Modal Argon-8 ► 200 custom sounds
Presets compatible with desktop / rack & keyboard.
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What’s in the bundle?:
You will receive all the sounds from my Youtube & Soundcloud demos plus extra sounds (180 original presets + 20 variations = 200 presets in total).
What format / import method?:
My patches come under the name “WCOG” in a soundbank saved in sysex format, they can be exported / imported with the ModalAPP.
What genre / style?:
There is no one style, because YOU decide what style these patches will be played in. It’s a wide variety of sounds that are meant to inspire, make you look at the synth in a different light and give you a great choice of directions. Some patches are bread & butter, some offbeat; they’re the result of me trying to find the limits of the instrument. The sounds are ready-to-use in music or can serve as starting points; just pick the textures or dynamics that you like and easily fine-tune them to suit your exact taste or purpose.
Any external stuff?:
I did not use any external FX in the demo; all the delays, reverbs & sound deformations are part of the Argon8 engine / mod matrix. However, I used some slight EQ-ing on selected patches.
Notes on grades lower than 3/3:
[modern]: great but not as varied as the champions (like Hydrasynth)
[organic]: it does sound organic & smooth, but also very clean & stable
[engine]: no various filters, no loopable envelopes, too few mod matrix slots
[flex]: great, but no comb / formant filter or other “cherries on top”
[build q]: solid, but not as solid as Peak / Summit for example (plastic parts)
[ui]: pushable knob & seq control + button combinations irritating
Argon 8 number 1 (the buggy one):
This synth tested my patience like no other.
I order my Argon in April 2020. When it arrives, I fiddle around with it for 3 or 4 days and… for the first time in my life decide to use my right to return the product after the purchase. The synth seems half-baked and I’m not sure if it has a technical fault or whether it’s a matter of flawed design. The envelopes and sample & hold LFOs are poppy (they generate ugly clicks / pops).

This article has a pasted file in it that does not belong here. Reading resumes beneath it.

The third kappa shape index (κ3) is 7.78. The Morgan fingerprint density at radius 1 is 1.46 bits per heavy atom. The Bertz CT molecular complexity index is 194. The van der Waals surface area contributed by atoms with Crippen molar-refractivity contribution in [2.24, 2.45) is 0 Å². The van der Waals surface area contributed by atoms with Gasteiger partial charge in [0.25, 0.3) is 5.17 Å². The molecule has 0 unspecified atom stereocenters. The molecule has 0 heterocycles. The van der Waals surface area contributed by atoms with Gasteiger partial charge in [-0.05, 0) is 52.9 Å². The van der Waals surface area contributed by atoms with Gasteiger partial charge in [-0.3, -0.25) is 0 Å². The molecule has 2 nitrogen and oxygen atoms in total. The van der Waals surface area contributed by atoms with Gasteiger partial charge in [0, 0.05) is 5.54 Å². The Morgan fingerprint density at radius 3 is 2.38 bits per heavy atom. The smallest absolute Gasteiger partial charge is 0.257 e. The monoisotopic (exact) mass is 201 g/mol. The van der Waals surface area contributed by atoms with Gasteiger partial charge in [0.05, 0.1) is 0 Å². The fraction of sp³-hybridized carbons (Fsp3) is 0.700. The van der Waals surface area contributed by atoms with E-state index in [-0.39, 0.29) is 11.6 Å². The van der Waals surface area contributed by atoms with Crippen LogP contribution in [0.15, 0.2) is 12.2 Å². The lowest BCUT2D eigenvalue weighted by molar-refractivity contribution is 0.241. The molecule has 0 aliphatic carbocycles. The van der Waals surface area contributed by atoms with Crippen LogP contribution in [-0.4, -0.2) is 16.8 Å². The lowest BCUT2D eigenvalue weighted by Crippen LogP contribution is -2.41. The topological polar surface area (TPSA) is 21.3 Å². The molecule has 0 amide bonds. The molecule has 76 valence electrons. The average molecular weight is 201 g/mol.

More importantly, the synth is incredibly quiet – and in a weird way. If I make a starting patch it sounds ok, but the moment I begin to detune the oscillators or add the onboard chorus or reverb, the sound literally vanishes with each increment of the knobs to become almost inaudible at high settings.
Next: I discover quite a number of things in the Argon engine that make no sense and irritate me somewhat. Some of those things I do not understand because I had not read the manual. Some I understand after reading it, but they are still irritating or at least disappointing.
The synth has an onboard limiter. When it’s active (=when I set the patch volume over the value of 100, and many times I must do that to be able to hear anything), the limiter kicks in. So if I’m playing one note on the Argon 8, it’s loud, but if I hit more, it causes Argon to reduce the overall volume. This creates a kind of unexpected dynamic.
Next: Argon does not store settings like volume boost (off / normal / saturated) and tempo in the preset data. Also, it does not store the sequence – I have to save it separately as a sequence file in the sequence bank. But that’s not the end of it. Because the sequence also needs to be “linked” to the patch before saving the patch. Otherwise the patch will play a different sequence after restarting the synth – the one which randomly pops out after powering it up. I remember that Waldorf Q had a similar way of storing patches and sequences. I have no idea what the benefit of that is. Or maybe I do – it’s there to make the sequences freely available to be used in other presets. But hey – the ancient “copy & paste” feature would solve everything, just like in the case of Arturia Polybrute.